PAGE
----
Food Poisoning - Introduction, Symptoms & Food Preservation

Food is an integral part of existence for living organisms. It is food from where we derive the energy to do everyday work. It helps build our immunity system to be fit to fight against diseases. This is the reason why it becomes all the more necessary to eat the right food at the right time. Sometimes, microorganisms grow on the food which we consume. Food gets contaminated when pathogens multiply and release toxic substances, resulting in food poisoning.

Symptoms Of Food Poisoning

Following are a few of the symptoms to help you check if you are diagnosed with food poisoning

  • Weakness
  • Headache
  • Nausea
  • Diarrhoea
  • Vomiting
  • Irritable abdominal cramps
  • Mild fever
  • Loss of appetite

After understanding about food poisoning and it’s symptoms, let us have a look at how to preserve food from getting contaminated.

Food Preservation

We can preserve food by inhibiting the growth of microorganisms on food and slowing oxidation of fats. Storing and preserving of whole food grains and cooked food is different. Microbes act on cooked food since it needs moisture to breed and whole food usually is dried of moisture. This is the reason why bread left unused under moist conditions sees the action of microbes on it. One of the characteristics of contaminated food apart from visible changes is that it emits a foul smell and tastes different than usual. Eating such food should strictly be avoided.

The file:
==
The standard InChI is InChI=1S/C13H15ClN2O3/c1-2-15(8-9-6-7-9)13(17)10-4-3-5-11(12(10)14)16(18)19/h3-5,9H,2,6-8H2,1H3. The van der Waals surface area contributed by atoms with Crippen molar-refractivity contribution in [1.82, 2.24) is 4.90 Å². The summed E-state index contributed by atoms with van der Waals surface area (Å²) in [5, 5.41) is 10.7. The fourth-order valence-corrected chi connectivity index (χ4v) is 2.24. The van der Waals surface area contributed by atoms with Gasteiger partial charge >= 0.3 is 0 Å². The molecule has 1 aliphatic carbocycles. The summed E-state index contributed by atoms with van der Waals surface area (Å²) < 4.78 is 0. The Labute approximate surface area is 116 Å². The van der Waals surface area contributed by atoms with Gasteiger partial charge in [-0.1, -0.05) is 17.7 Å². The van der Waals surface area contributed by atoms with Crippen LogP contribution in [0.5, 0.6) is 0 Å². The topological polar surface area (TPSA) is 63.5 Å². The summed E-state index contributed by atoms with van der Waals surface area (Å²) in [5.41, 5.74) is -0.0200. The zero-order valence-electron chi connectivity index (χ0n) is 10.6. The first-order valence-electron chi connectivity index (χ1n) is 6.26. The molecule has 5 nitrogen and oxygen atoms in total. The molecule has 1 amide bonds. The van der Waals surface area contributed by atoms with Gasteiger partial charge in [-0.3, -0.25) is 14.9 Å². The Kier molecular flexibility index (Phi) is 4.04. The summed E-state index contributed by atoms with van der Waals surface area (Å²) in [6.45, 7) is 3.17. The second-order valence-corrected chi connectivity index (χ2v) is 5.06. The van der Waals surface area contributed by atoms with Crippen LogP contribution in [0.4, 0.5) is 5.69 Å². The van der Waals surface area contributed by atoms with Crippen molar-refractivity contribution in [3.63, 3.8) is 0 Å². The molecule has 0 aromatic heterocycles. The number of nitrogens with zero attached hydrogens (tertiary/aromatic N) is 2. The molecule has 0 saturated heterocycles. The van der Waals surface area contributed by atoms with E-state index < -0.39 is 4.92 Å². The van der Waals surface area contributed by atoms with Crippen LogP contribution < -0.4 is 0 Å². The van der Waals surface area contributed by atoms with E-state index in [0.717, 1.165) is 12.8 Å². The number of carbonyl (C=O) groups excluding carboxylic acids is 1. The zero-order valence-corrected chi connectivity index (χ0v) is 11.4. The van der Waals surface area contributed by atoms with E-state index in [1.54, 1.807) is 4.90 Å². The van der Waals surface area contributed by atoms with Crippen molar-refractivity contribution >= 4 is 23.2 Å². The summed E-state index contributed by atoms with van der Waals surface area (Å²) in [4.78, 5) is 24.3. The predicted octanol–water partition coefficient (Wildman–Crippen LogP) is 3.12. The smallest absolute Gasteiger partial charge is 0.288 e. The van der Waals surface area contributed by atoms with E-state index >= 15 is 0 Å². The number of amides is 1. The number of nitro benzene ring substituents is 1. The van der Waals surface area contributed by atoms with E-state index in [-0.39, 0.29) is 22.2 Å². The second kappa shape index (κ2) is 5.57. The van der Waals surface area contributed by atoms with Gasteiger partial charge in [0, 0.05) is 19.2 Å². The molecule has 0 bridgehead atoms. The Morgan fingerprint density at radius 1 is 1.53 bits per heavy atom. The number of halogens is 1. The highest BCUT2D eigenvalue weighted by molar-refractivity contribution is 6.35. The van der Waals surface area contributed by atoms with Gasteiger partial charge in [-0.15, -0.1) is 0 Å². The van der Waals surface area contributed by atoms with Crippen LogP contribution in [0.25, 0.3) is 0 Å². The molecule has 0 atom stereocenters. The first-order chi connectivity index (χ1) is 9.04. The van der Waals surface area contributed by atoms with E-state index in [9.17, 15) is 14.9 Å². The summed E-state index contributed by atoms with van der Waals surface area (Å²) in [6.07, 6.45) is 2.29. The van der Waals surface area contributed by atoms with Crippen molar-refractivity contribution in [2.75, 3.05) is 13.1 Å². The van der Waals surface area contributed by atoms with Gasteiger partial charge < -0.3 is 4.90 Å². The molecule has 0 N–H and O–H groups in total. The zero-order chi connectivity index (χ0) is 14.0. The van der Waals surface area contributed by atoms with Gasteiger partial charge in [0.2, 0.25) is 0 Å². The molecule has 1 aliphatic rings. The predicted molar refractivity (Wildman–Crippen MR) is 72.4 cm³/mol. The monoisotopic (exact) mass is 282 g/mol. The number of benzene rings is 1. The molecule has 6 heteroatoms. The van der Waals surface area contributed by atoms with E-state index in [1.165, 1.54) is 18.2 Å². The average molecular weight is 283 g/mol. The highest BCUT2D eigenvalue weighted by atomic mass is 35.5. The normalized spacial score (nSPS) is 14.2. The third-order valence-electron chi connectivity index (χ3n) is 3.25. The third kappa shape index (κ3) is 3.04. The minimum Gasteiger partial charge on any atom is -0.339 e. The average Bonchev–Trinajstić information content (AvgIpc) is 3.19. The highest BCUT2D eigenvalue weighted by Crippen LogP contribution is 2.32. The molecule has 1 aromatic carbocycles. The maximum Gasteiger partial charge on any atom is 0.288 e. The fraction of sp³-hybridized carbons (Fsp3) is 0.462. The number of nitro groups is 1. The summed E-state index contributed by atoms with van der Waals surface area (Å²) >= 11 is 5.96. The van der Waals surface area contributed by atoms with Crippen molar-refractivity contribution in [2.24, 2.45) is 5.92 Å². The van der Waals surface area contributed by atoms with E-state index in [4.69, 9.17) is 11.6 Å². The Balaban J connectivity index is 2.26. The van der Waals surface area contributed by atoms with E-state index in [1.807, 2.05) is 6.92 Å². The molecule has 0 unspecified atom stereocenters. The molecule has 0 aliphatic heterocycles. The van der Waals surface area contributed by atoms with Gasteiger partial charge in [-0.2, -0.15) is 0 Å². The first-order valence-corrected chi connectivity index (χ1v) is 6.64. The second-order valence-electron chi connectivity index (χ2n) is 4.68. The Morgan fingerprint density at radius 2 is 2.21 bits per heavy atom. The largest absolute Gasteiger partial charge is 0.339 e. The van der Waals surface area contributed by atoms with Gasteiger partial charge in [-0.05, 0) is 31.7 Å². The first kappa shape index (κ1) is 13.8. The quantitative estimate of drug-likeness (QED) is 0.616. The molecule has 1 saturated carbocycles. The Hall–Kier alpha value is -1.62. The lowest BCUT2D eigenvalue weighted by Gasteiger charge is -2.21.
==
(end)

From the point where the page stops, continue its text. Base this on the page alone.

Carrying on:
Listed below are a few of the methods using which food can be preserved.

Chemical Method

Preservatives are used to check microbial activity in this method of preservation of food. Acid preservatives are also added to prevent food from spoilage in pickles, squashes, jams, canned food, etc. Some common preservatives:

  • Salt
  • Edible Oils
  • Sodium benzoate
  • Sodium metabisulphite

Preservation by common salt

Salt removes water from any food material as it is water absorbent. In absence of water, microbes do not multiply. Hence salt is added to fish and meat to extract moisture content so that microbial activity is inhibited. It is also added to tamarind, raw mangoes etc. A salt solution called brine is used in the process of pickling.

Preservation by sugar

Sugar, like salt, absorbs moisture from food, making it too dry for microbes to exist. In food items like jams and jellies, sugar is added as a preservative. The process of desiccating food by dehydrating it first and then packing it with pure sugar is known as sugaring. Sugaring is used to preserve food, some fruits are preserved this way. In some cases, meat and fish too are preserved using the sugaring process.

Preservation by Oil and Vinegar

One of the most commonly used methods to preserve food is the use of edible oil. Oil and vinegar checks on spoilage in pickles. Fruits and vegetables are also oiled to preserve them from getting rotten. Vinegar has properties to stop and slow down spoilage of food over a long period of time, it does so because acidity level or pH of vinegar does not allow any microbial activity to occur.

Heat and Cold Treatments

Boiling milk and food before storing them is one of the methods of food preservation. Pasteurization is the process of heating packaged and unpackaged foods to about 70 degrees Celsius for 15-30 seconds and stored after suddenly chilling. This way, milk can be consumed without boiling as it is free from microbes. We preserve meat and other food items under cold temperatures in the freezer to prevent attack by microbes.

Storage and Packing

Fruits, vegetables, and cooked food are stored in airtight containers, aluminium foils, cans, paper bags, and Ziploc bags to prevent them from getting contaminated.

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